The MapReduce framework sorts the records by key before they reach the reducers. For any particular key, however, the values are not sorted. The order that the values appear is not even stable from one run to the next, since they come from different map tasks, which may finish at different times from run to run. Generally speaking, most MapReduce programs are written so as not to depend on the order that the valuesappear to the reduce function. However, it is possible to impose an order on the values by sorting and grouping the keys in a particular way.
To illustrate the idea, consider the MapReduce program for calculating the maximum temperature for each year. If we arranged for the values (temperatures) to be sorted in descending order, we wouldn’t have to iterate through them to find the maximum we could take the first for each year and ignore the rest. (This approach isn’t the most efficient way to solve this particular problem, but it illustrates how secondary sort works in general.)
To achieve this, we change our keys to be composite: a combination of year and temperature. We want the sort order for keys to be by year (ascending) and then by temperature (descending):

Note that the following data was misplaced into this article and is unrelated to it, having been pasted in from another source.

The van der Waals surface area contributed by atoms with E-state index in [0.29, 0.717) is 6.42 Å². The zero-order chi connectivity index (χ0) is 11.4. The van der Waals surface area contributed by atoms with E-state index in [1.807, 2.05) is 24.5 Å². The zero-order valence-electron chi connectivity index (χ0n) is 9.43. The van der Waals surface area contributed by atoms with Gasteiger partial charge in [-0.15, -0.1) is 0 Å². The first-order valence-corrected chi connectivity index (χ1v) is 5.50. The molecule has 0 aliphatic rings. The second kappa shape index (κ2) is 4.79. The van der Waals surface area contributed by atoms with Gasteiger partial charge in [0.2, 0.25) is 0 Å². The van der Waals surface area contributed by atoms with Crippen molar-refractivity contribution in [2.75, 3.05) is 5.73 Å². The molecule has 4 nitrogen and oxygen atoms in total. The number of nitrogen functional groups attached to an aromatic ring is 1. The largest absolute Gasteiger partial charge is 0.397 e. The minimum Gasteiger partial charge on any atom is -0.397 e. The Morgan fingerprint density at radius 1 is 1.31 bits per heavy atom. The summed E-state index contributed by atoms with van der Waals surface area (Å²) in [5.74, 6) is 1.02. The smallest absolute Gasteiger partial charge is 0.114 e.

If all we did was change the key, then this wouldn’t help since now records for the same year would not (in general) go to the same reducer since they have different keys. For example, (1900, 35°C) and (1900, 34°C) could go to different reducers. By setting a partitioner to partition by the year part of the key, we can guarantee that records for the same year go to the same reducer. This still isn’t enough to achieve our goal,however. A partitioner ensures only that one reducer receives all the records for a year; it doesn’t change the fact that the reducer groups by key within the partition:
The final piece of the puzzle is the setting to control the grouping. If we group values in the reducer by the year part of the key, then we will see all the records for the same year in one reduce group. And since they are sorted by temperature in descending order, the first is the maximum temperature:
To summarize, there is a recipe here to get the effect of sorting by value:
Putting this all together results in the code in Example This program uses the plaintext input again.
Example. Application to find the maximum temperature by sorting temperatures in the key
In the mapper, we create a key representing the year and temperature, using an IntPair Writable implementation. (IntPair is like the TextPair class we developed in “Implementing a Custom Writable” ) We don’t need to carry any information in the value, since we can get the first (maximum) temperature in the reducer from the key, so we use a NullWritable. The reducer emits the first key, which due to the secondary sorting, is an IntPair for the year and its maximum temperature. IntPair’s toString() method creates a tab-separated string, so the output is a set of tab-separated year-temperature pairs.